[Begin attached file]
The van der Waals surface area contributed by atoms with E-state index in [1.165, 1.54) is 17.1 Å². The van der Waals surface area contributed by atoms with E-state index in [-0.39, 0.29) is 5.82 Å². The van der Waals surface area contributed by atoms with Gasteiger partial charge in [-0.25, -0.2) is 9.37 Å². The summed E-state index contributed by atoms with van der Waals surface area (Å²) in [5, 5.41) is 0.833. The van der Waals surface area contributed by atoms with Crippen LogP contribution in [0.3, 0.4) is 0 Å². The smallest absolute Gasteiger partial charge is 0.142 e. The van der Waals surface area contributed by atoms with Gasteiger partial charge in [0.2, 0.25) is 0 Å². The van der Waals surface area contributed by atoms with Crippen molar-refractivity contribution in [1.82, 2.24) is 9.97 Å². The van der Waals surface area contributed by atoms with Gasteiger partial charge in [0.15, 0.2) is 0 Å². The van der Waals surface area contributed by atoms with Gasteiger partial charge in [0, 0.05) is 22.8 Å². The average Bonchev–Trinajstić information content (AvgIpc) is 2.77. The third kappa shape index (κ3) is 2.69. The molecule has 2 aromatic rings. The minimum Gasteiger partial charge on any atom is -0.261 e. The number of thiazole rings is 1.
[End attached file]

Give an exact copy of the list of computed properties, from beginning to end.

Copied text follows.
The van der Waals surface area contributed by atoms with E-state index in [1.165, 1.54) is 17.1 Å². The van der Waals surface area contributed by atoms with E-state index in [-0.39, 0.29) is 5.82 Å². The van der Waals surface area contributed by atoms with Gasteiger partial charge in [-0.25, -0.2) is 9.37 Å². The summed E-state index contributed by atoms with van der Waals surface area (Å²) in [5, 5.41) is 0.833. The van der Waals surface area contributed by atoms with Crippen LogP contribution in [0.3, 0.4) is 0 Å². The smallest absolute Gasteiger partial charge is 0.142 e. The van der Waals surface area contributed by atoms with Gasteiger partial charge in [0.2, 0.25) is 0 Å². The van der Waals surface area contributed by atoms with Crippen molar-refractivity contribution in [1.82, 2.24) is 9.97 Å². The van der Waals surface area contributed by atoms with Gasteiger partial charge in [0.15, 0.2) is 0 Å². The van der Waals surface area contributed by atoms with Gasteiger partial charge in [0, 0.05) is 22.8 Å². The average Bonchev–Trinajstić information content (AvgIpc) is 2.77. The third kappa shape index (κ3) is 2.69. The molecule has 2 aromatic rings. The minimum Gasteiger partial charge on any atom is -0.261 e. The number of thiazole rings is 1.